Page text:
Alexandra, a self-assured student who isn’t shy about seeking out opportunities, also says she received very little help from King in her college search, although she says the school offered some ACT test prep and a counselor helped her apply to a college bridge program to earn college credits. She has applied to seven universities.

“Some of my teachers wrote me letters of recommendation, but other than that, I got nothing,” says Alexandra, who worked with her mother to search out colleges and send applications.

January 2006: Leadership, money, support

In retrospect, Carmen Hunter blames lack of leadership and central office support for the school’s problems.

“When Dyson was there, there was a plan,” says Carmen. “What happened to the plan, I don’t know.” She questions why the board would place an elementary school principal in a high school, especially a school that had problems getting off the ground. (In comparison, when the board decided to revamp troubled Lindblom again, it picked Northside College Prep’s assistant principal, Alan Mather, and hired Mason, King’s new principal, as a consultant to help with the effort.)

Pickens says central office believed that Coles was the right selection for King because, as principal of a magnet school, she knew what good teaching and learning looked like. One expert notes that choosing an elementary school principal to head a high school is not necessarily a bad idea, if the person has leadership ability and support from the district.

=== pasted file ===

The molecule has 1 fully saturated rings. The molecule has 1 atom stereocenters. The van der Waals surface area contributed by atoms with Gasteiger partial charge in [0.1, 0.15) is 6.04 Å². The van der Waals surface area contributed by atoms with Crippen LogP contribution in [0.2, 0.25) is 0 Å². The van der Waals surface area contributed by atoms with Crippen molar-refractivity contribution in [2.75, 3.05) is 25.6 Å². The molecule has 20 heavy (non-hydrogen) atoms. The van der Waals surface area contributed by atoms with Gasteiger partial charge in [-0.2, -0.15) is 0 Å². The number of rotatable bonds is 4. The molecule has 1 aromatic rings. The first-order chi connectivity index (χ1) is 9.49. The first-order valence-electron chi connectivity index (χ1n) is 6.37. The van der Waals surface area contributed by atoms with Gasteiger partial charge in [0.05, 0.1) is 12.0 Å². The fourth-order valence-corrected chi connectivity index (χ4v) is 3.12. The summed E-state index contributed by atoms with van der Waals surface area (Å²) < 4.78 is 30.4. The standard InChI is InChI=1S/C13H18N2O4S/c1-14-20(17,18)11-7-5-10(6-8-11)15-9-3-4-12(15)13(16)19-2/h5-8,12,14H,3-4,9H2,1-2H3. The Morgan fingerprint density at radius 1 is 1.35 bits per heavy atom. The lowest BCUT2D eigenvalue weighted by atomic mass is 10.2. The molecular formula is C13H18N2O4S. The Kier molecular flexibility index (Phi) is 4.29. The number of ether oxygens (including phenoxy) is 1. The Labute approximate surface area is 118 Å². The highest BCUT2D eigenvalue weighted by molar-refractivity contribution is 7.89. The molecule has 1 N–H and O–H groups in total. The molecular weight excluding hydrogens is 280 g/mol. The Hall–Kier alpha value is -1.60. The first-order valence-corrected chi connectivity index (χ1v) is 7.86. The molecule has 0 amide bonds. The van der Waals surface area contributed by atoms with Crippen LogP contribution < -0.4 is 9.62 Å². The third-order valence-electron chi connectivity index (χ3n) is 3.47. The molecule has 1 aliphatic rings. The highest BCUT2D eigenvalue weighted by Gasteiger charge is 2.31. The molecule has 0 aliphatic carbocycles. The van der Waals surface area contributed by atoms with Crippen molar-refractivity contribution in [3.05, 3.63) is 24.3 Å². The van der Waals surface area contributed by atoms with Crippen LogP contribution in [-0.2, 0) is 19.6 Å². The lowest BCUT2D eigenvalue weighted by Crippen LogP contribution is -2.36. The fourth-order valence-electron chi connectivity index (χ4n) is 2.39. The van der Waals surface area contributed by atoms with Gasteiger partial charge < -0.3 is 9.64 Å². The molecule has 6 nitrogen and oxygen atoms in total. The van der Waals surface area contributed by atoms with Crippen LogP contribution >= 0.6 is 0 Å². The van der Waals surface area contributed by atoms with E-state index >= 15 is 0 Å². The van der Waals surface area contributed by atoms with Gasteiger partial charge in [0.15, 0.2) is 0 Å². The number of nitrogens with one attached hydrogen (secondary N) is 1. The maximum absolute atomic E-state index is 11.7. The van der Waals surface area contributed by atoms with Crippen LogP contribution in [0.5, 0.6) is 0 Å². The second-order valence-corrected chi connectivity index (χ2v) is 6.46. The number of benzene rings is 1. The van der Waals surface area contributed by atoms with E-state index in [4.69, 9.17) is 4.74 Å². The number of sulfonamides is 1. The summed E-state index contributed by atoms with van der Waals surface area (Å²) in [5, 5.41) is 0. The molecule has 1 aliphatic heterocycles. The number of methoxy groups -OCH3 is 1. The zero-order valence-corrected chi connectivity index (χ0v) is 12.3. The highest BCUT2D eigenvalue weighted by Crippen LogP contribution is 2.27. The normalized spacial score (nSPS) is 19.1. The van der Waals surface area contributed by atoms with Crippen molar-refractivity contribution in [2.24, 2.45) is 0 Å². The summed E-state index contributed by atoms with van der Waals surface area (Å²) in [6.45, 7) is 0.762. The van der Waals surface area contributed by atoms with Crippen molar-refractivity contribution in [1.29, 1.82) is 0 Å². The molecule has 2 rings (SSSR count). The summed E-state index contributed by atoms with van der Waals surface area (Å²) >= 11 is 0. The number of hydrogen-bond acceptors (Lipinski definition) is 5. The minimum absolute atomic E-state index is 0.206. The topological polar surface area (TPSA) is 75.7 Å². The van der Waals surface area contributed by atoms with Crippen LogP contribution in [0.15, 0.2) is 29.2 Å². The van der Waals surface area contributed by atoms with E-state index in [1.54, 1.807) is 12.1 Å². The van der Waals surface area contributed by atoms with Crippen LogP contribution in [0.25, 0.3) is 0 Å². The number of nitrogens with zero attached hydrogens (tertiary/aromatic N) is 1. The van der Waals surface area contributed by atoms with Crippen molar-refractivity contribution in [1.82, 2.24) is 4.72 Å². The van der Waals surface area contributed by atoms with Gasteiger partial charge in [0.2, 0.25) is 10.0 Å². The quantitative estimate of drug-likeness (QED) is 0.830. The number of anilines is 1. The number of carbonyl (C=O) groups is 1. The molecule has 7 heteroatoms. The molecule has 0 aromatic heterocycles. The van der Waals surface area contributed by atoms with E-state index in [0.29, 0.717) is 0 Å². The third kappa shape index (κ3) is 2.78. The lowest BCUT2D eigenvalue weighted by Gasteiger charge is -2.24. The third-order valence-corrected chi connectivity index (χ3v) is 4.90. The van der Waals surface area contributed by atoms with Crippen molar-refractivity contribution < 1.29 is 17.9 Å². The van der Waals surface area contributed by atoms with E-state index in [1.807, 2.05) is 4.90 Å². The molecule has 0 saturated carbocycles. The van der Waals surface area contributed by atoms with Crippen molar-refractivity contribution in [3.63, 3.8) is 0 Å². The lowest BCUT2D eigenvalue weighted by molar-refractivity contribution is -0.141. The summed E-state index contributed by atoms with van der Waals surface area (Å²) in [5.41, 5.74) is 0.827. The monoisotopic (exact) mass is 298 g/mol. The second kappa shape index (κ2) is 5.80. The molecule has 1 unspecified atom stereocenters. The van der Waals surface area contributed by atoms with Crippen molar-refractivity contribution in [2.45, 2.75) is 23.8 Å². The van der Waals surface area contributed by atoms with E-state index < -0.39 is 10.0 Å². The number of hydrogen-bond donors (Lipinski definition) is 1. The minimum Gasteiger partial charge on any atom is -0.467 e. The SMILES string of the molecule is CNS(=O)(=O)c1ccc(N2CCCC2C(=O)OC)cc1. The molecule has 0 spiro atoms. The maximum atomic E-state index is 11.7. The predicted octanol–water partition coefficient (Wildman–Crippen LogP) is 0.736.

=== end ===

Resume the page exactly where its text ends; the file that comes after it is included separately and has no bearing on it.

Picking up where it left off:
“They need high expectations of students and adults,” says Frank Barnes, a senior associate at the Annenberg Institute for School Reform. “They need to have some vision of what an effective school looks like. And you need money for the kinds of things that make a difference—support for teachers to learn the new curriculum, bringing in technology, and support for families and different partnerships that might be necessary to ease the transition.”

In retrospect, Pickens acknowledges that the district did a clumsy job of installing Coles. “Dyson created the school; Coles inherited it. I think we could have done this better,” he says. And while Dyson had only been on the job a year, she was replaced to create “a clean slate,” Pickens says.

Any principal charged with transforming a failing school needs to learn quickly, says another noted expert, adding that the district should allow for a transitional learning period and provide as much support as possible, including installing experienced assistant principals.

“When you have someone who has leadership qualities and lacks experience, the first is usually a loss because the person is on a very steep learning curve,” says Larry Cuban, a professor of education at Stanford University. “That usually occurs even with an experienced principal. But for someone who has not had those relevant experiences the learning curve is very steep.”

Any changes for the better at King will come too late for Alexandra and her classmates, who will graduate in June.

Now, Alexandra says if she could have done things differently, she would have chosen another school. And while cautiously optimistic, she is concerned that her high school education will hinder her in college. “I’m not sure if it will. I certainly hope not.”

Intern Emily Horbar contributed to this report.

To contact Debra Williams, call (312) 673-3873 or e-mail